Regarding behavior, 68% responded that they are brushing twice per day which is similar to other studies done by Zhu et al.[9] and Manjunath and Kumar.[1] Nearly 32% of school teachers brushed once per day. Nearly 98.67% use toothbrush and toothpaste as cleaning aid and 68% of school teachers brushed their teeth both morning and night, and only 32% of them brushed only in the morning. About 71% of school teachers change their toothbrush every 3 months followed by 29% every 2 months which is more compared to other studies done by Zhu et al.[9] and Manjunath and Kumar which may be because of the income factor since many of the school teachers belong to Group A where per monthly income is low, and people of low-socioeconomic strata tend to save money in whatever way it is possible.

Few studies with little variation were carried out by different authors compared to our study. Wyne et al.[11] conducted a study in 2002 in Riyadh, Saudi Arabia, on 39 school teachers in their study; 97% and 28% of school teachers were aware of intake of more sweets and soft drinks will affect the dental health, respectively. About 64% used toothbrush and toothpaste to clean their teeth, and only 38.5% of them brushed their teeth once daily.

Almas et al.[12] conducted a study on 470 school teachers in Riyadh, Saudi Arabia. In their study, they stated that 89% of males and 97.8% of females were aware of intake of sweets and soft drinks affect the dental health. About 55% of males and 63% of females visited the dentist only when they experienced pain. About 52% of males and 49% of females used toothbrush and paste to clean their teeth.

A cross-sectional study was conducted on 797 school teachers of rural and urban, Lucknow, India, using WHO Oral Health Survey by Singh et al.[13] to assess the knowledge, attitude, practices, and oral health status. The results of this study showed that most of the urban (82.83%:328) and rural (94.76%:380) school teachers had good knowledge in relation to periodontal diseases in comparison to dental caries. The mean decayed, missing, and filled Teeth was more among urban males (2.54 ± 2.40) and rural females (2.43 ± 2.57), respectively. The prevalence of periodontal diseases was higher among urban and rural female school teachers. The findings revealed that urban and rural teachers had fair knowledge about oral diseases but less knowledge related to preventive dentistry.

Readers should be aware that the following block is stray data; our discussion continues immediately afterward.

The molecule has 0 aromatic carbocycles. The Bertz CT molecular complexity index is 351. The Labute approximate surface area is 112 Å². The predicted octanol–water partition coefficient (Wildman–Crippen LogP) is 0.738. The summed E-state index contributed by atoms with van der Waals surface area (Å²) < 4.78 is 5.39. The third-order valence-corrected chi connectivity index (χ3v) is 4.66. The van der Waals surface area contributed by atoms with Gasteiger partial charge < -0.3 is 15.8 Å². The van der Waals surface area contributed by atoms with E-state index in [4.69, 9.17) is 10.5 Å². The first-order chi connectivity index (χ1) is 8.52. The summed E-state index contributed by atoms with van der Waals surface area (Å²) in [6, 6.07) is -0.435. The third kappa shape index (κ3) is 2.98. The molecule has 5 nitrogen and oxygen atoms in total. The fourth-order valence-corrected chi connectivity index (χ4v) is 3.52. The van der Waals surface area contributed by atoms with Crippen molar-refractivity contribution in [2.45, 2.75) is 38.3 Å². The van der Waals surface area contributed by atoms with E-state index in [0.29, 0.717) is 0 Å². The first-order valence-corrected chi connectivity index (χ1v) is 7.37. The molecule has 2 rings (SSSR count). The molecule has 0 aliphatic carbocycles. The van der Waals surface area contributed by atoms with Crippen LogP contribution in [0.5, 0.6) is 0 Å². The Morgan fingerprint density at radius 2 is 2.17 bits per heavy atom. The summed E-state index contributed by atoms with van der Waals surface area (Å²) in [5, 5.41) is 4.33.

Ain[14] carried out a cross-sectional questionnaire study on 530 school teachers of various government and private schools of Srinagar, Kashmir, India, to assess the knowledge, attitude, and practice of school teachers toward oral health. Around 36% of the teachers believed that dental problems can be prevented by brushing and rinsing mouth regularly, visiting dentists every 6 months, and avoiding sweet and sticky foods. Nearly 47% of the private school teachers and 20.2% of government school teachers agreed that they try to impart oral health education to their students in schools. Although not all the teachers have attempted to give oral health education to their children, almost all of them have agreed that it benefits children. This study highlights the need to tailor oral health counseling of teachers.

Ahmad[2] carried out a cross-sectional study on four males and three females school teachers selected using convenient sampling method. In this study, 89% used toothbrush and 85% used toothpaste to clean their teeth. About 80% of females had good knowledge compared to 52% of males, whereas 82% of males had good attitude compared to 61% of females. From the study, it was concluded that primary school teachers had acceptable knowledge and attitude regarding oral health. The results of all these studies were much lower compared to our study. The school teachers of Karad city had overall good knowledge, attitude, and behavior toward oral health care.


  Conclusion Top